By Paul Stone
PALESTINE — Five East Texans — all of whom either reside in Anderson County or have local ties — have been indicted by a Tyler federal grand jury for allegedly participating in a conspiracy to distribute counterfeit bills.
On Thursday, Anderson County Sheriff Greg Taylor told the Herald-Press that the following persons were indicted earlier this month on the charge of conspiracy to utter counterfeited obligations into the U.S.:
• Johnathon Levi Baublet, 25, of Athens;
• Ricky Eugene Johnson, 32, of Palestine;
• Natasha Lynn Bates, 23, of Palestine;
• Cecil Ray Turner, 34, of Palestine; and
• Lesli Nicole Teems, 26, of Elkhart.
The quartet’s indictments were unsealed earlier this week.
If convicted, each of the suspects faces up to five years in federal prison and a fine not to exceed $250,000.
Johnson and Bates were arrested at separate residences in Anderson County on April 15 by representatives of the Anderson County Sheriff’s Office and the Tyler office of the U.S. Secret Service.
Baublet and Teems turned themselves in on the same day at the Anderson County Jail after speaking with investigators with the sheriff’s office, according to Taylor.
Turner, meanwhile, was already in custody in the Anderson County Jail on an unrelated family violence charge, the sheriff stated.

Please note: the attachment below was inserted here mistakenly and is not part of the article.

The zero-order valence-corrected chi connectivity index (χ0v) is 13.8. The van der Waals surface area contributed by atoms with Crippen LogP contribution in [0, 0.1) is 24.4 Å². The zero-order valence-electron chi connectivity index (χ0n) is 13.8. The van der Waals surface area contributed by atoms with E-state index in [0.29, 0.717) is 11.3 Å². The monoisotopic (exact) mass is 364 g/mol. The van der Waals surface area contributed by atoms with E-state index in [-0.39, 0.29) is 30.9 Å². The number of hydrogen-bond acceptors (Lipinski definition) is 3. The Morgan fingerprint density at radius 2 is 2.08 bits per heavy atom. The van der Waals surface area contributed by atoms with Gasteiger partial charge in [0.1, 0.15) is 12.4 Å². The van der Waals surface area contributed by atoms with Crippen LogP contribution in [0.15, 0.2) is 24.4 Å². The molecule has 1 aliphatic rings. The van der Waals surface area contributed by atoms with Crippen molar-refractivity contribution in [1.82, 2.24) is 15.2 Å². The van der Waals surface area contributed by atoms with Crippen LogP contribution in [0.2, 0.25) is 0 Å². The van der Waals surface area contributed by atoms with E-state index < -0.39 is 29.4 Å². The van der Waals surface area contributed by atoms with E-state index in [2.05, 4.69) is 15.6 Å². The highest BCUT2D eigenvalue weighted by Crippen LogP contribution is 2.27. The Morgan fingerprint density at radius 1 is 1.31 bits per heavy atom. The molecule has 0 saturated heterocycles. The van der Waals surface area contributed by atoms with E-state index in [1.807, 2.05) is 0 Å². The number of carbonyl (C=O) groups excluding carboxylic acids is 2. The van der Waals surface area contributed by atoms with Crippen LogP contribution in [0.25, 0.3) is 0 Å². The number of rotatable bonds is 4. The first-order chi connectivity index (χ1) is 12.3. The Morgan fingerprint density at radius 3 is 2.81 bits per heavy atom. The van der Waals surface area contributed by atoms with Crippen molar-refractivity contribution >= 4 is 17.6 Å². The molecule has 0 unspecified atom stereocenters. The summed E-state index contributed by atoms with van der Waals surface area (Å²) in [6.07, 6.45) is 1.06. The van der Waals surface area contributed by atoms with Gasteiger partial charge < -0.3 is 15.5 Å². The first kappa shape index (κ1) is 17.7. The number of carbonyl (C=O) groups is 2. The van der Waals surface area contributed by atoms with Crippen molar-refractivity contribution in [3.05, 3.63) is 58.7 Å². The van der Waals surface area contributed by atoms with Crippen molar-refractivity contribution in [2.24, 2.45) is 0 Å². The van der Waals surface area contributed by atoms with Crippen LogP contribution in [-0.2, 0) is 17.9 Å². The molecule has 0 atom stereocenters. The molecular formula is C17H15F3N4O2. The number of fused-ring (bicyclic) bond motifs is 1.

All five suspects have since been transferred to the Smith County Jail in Tyler, according to Taylor.
Taylor said his agency’s investigation into the counterfeiting scam began one year ago, with the Secret Service becoming involved last July.
“We know it to have been linked to different areas between Houston and Dallas and including Houston and Dallas,” Taylor said.
One of the federally-indicted suspects was charged locally in connection with the counterfeiting operation last fall.
Baublet was arrested by Anderson County sheriff’s authorities on Sept. 22 during the course of traffic stop when $3,498 in counterfeit bills was allegedly discovered hidden in his pickup.
Shortly before Baublet’s arrest last fall, law enforcement authorities had reported an unusually high number of counterfeit bills circulating in Anderson County.
Subsequently, the federal government seized a small amount of counterfeit money and a printer believed to have been used to produce some of the counterfeit bills at Johnson’s residence, according to the sheriff.
The group mostly produced fake $5s, $10s, $20s and $100s, authorities have said.
“Some of the bills were actually pretty good,” Taylor said.
Taylor said the group used the fake money to purchase a wide variety of items, including expensive clothing, boots and belts.